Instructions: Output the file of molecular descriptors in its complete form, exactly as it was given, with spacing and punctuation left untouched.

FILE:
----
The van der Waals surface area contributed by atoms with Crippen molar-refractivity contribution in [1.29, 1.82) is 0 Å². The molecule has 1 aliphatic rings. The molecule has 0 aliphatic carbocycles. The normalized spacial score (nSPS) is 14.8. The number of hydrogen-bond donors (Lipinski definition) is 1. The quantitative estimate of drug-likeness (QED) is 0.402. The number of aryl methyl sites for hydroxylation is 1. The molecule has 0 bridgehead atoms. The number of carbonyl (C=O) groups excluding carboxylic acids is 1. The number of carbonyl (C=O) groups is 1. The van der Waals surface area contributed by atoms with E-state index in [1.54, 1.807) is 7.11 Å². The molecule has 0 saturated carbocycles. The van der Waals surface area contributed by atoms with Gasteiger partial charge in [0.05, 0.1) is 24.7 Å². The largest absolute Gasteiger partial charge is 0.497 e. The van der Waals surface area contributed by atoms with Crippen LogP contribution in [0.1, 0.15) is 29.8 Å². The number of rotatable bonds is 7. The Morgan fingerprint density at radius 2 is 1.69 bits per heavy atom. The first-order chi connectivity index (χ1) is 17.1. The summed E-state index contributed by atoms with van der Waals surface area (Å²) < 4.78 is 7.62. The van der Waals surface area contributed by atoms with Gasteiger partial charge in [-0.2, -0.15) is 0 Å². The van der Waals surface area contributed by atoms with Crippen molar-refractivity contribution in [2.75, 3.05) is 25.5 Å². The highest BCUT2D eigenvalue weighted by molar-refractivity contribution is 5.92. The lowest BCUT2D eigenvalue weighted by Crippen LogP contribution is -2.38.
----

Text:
The van der Waals surface area contributed by atoms with Crippen molar-refractivity contribution in [1.29, 1.82) is 0 Å². The molecule has 1 aliphatic rings. The molecule has 0 aliphatic carbocycles. The normalized spacial score (nSPS) is 14.8. The number of hydrogen-bond donors (Lipinski definition) is 1. The quantitative estimate of drug-likeness (QED) is 0.402. The number of aryl methyl sites for hydroxylation is 1. The molecule has 0 bridgehead atoms. The number of carbonyl (C=O) groups excluding carboxylic acids is 1. The number of carbonyl (C=O) groups is 1. The van der Waals surface area contributed by atoms with E-state index in [1.54, 1.807) is 7.11 Å². The molecule has 0 saturated carbocycles. The van der Waals surface area contributed by atoms with Gasteiger partial charge in [0.05, 0.1) is 24.7 Å². The largest absolute Gasteiger partial charge is 0.497 e. The van der Waals surface area contributed by atoms with Crippen LogP contribution in [0.1, 0.15) is 29.8 Å². The number of rotatable bonds is 7. The Morgan fingerprint density at radius 2 is 1.69 bits per heavy atom. The first-order chi connectivity index (χ1) is 17.1. The summed E-state index contributed by atoms with van der Waals surface area (Å²) < 4.78 is 7.62. The van der Waals surface area contributed by atoms with Gasteiger partial charge in [-0.2, -0.15) is 0 Å². The van der Waals surface area contributed by atoms with Crippen molar-refractivity contribution in [2.75, 3.05) is 25.5 Å². The highest BCUT2D eigenvalue weighted by molar-refractivity contribution is 5.92. The lowest BCUT2D eigenvalue weighted by Crippen LogP contribution is -2.38.